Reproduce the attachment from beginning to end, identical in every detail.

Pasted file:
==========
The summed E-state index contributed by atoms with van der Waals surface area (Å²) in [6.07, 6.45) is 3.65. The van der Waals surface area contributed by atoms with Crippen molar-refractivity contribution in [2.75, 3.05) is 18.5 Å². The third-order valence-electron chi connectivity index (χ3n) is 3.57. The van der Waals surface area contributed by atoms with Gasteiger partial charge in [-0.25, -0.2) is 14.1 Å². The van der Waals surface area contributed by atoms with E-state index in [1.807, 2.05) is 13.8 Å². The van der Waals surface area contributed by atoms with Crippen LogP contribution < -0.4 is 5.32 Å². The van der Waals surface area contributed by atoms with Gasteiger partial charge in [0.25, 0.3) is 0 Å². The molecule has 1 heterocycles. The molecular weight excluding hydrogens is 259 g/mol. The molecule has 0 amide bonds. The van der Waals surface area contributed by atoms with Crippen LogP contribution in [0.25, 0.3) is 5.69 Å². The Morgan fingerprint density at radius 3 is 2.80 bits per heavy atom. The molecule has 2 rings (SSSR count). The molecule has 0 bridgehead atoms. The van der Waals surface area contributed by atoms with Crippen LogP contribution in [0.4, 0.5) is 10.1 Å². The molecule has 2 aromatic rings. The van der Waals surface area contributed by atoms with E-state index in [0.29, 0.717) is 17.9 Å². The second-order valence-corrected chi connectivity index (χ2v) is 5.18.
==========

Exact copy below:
The summed E-state index contributed by atoms with van der Waals surface area (Å²) in [6.07, 6.45) is 3.65. The van der Waals surface area contributed by atoms with Crippen molar-refractivity contribution in [2.75, 3.05) is 18.5 Å². The third-order valence-electron chi connectivity index (χ3n) is 3.57. The van der Waals surface area contributed by atoms with Gasteiger partial charge in [-0.25, -0.2) is 14.1 Å². The van der Waals surface area contributed by atoms with E-state index in [1.807, 2.05) is 13.8 Å². The van der Waals surface area contributed by atoms with Crippen LogP contribution < -0.4 is 5.32 Å². The van der Waals surface area contributed by atoms with Gasteiger partial charge in [0.25, 0.3) is 0 Å². The molecule has 1 heterocycles. The molecular weight excluding hydrogens is 259 g/mol. The molecule has 0 amide bonds. The van der Waals surface area contributed by atoms with Crippen LogP contribution in [0.25, 0.3) is 5.69 Å². The Morgan fingerprint density at radius 3 is 2.80 bits per heavy atom. The molecule has 2 rings (SSSR count). The molecule has 0 bridgehead atoms. The van der Waals surface area contributed by atoms with Crippen LogP contribution in [0.4, 0.5) is 10.1 Å². The molecule has 2 aromatic rings. The van der Waals surface area contributed by atoms with E-state index in [0.29, 0.717) is 17.9 Å². The second-order valence-corrected chi connectivity index (χ2v) is 5.18.